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Number of patients receiving advanced brain tumour treatment to double


21 June 2016

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Twice as many patients are set to receive a new treatment for brain tumours over the next three years, says NHS England.

The new seven-year contracts for stereotactic radiosurgery and radiotherapy (SRS/SRT) form part of the NHS England’s Cancer Strategy.

The specialist treatments can be used to treat patients with intracranial conditions, such as benign and malignant brain tumours.

More than 6,200 patients a year are expected to benefit from these services by 2018-19, compared to just over 2,400 in 2014-15. 

Twice as many patients are set to receive a new treatment for brain tumours over the next three years, says NHS England.

The new seven-year contracts for stereotactic radiosurgery and radiotherapy (SRS/SRT) form part of the NHS England’s Cancer Strategy.

The specialist treatments can be used to treat patients with intracranial conditions, such as benign and malignant brain tumours.

More than 6,200 patients a year are expected to benefit from these services by 2018-19, compared to just over 2,400 in 2014-15.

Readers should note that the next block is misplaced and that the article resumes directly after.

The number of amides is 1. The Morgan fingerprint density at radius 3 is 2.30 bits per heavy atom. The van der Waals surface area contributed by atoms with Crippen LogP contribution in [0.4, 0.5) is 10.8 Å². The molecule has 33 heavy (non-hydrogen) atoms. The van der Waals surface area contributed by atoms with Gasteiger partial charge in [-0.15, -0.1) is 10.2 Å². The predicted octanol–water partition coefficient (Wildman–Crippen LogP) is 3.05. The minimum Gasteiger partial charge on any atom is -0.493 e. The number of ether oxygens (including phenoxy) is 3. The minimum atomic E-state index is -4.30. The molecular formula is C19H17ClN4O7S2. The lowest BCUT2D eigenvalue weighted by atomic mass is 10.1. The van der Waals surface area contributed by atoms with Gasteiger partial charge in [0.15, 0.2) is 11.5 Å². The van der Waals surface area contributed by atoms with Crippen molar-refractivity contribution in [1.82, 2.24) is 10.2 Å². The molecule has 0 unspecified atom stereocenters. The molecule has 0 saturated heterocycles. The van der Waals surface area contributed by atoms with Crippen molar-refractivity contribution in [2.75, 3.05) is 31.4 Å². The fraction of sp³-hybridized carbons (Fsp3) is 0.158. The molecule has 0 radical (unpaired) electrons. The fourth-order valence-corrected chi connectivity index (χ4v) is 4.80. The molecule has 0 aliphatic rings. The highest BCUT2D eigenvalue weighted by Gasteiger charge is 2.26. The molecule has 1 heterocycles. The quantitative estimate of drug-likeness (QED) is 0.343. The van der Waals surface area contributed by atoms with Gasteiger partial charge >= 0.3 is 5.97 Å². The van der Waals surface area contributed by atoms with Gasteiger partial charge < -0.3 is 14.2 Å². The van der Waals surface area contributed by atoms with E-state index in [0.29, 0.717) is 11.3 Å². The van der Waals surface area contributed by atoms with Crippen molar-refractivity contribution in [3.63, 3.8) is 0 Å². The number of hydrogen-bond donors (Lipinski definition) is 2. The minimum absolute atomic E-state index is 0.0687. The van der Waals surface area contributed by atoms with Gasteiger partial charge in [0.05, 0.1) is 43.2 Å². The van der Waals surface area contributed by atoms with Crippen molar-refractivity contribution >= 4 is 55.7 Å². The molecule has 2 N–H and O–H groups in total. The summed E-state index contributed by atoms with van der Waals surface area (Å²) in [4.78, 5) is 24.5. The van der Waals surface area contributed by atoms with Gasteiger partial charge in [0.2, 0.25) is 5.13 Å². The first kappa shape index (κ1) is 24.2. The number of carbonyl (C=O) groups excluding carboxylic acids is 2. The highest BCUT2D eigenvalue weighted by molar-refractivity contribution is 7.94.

The new SRS/SRT services will be spread across England, improving access to services and making it possible to treat more people closer to home.

Furthermore, by increasing access to these radiotherapies, fewer people will have to undergo invasive surgery.

Angela Collett, information manager at the Brain and Spine Foundation, said: “The Brain and Spine Foundation welcome this important step from NHS England to increase access to specialist stereotactic radiosurgery and stereotactic radiotherapy, which will make a major difference for thousands of patients diagnosed with life changing brain illnesses.”

The treatments require specialist radiographers and physicists, which means the SRS/SRT can only be delivered in certain hospitals.

The services are arranged to ensure that patients in all areas of the country have access to the treatments for more common brain tumours and metastases.

Larger national centres will be set up to provide specialist care and support for children and patients with rare and complex conditions.

NHS England says the increased number of SRS/SRT treatments will also be delivered at a lower cost due to expected efficiencies of 25%.

Dr Jonathan Fielden, NHS England’s director of specialised services, said: “As a result of this procurement thousands more patients will benefit from this very precise and effective form of treatment.

“This is another example of how NHS England is working hard to achieve better services and outcomes for patients at the same time as better value for the health service.”

Further improvements to radiotherapy access and quality are set to be the subject of a separate Radiotherapy Services Review.

The review will plan for a modern national radiotherapy network by September, with a revised radiotherapy service specification by the end of the year.

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